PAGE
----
Antibiotics have been used globally to manage the bacterial plant diseases irrespective of the expense involved. Although plant pathogenesis by bacteria is far lower than fungal counterparts, disrupted monitoring and surveillance for drug resistance with respect to human health raise serious concerns. The resistance derived by the plant as the host by the antibiotics used for many generations has now posed as a problem in phyto-systems. Although we currently lack the molecular understanding of the pathogens rendering antibiotic resistance to plants, robust resistance management strategies are critical to ensure management of critically important diseases that specifically target crops of high value and/or global agrarian importance. This chapter discusses evolution of plant-pathogenic bacteria, application of antibiotics and its repercussions on the microbiome of plant agricultural systems, and sustainable crop disease management by genetic engineering.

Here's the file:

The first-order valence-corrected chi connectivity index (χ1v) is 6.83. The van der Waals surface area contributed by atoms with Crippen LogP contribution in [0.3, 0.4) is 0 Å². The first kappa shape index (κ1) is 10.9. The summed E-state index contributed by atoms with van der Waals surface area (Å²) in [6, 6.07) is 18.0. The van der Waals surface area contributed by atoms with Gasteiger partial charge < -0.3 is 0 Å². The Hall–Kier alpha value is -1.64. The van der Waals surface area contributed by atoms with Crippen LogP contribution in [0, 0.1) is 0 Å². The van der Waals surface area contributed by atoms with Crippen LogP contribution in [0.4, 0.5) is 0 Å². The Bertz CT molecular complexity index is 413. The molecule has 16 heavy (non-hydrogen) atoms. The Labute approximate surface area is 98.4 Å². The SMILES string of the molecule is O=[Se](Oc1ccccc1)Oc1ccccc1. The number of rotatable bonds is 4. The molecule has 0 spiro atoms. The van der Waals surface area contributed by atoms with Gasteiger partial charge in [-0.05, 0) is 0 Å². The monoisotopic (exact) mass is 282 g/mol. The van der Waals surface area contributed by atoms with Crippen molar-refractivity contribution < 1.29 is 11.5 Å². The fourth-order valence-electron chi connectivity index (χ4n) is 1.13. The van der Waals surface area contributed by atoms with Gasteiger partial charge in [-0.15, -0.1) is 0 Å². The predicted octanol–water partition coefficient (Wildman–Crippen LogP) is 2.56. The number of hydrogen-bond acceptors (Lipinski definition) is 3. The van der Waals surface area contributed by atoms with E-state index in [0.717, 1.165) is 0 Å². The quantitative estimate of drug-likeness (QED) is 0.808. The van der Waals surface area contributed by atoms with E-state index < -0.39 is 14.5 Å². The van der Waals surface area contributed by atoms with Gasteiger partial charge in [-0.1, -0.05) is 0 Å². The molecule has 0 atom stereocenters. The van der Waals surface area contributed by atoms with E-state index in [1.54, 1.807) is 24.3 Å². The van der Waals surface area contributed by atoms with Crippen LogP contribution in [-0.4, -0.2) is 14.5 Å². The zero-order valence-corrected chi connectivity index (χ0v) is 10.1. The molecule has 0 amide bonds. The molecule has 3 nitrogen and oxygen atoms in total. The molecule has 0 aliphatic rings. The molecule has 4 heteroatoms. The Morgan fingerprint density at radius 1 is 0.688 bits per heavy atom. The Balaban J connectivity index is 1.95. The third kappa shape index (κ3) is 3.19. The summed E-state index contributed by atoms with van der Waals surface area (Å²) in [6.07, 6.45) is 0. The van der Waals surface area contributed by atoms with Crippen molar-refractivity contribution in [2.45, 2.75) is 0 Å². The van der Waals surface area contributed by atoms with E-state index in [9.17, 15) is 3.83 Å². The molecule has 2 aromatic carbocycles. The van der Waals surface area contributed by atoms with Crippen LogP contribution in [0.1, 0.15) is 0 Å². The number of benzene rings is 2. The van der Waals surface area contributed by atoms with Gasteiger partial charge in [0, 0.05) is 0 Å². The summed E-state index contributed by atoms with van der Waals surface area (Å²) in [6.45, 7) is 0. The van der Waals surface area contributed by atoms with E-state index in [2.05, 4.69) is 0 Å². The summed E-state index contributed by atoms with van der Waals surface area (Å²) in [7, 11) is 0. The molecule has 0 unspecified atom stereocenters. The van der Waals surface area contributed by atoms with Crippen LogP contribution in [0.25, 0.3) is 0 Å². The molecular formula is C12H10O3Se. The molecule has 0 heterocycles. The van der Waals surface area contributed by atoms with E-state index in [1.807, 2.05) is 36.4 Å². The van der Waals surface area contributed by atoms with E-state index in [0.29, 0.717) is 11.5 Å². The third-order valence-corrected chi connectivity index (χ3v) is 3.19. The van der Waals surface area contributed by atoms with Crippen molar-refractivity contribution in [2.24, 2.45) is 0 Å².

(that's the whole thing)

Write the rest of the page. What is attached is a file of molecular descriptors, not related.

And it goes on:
Part of the book: Antimicrobial Resistance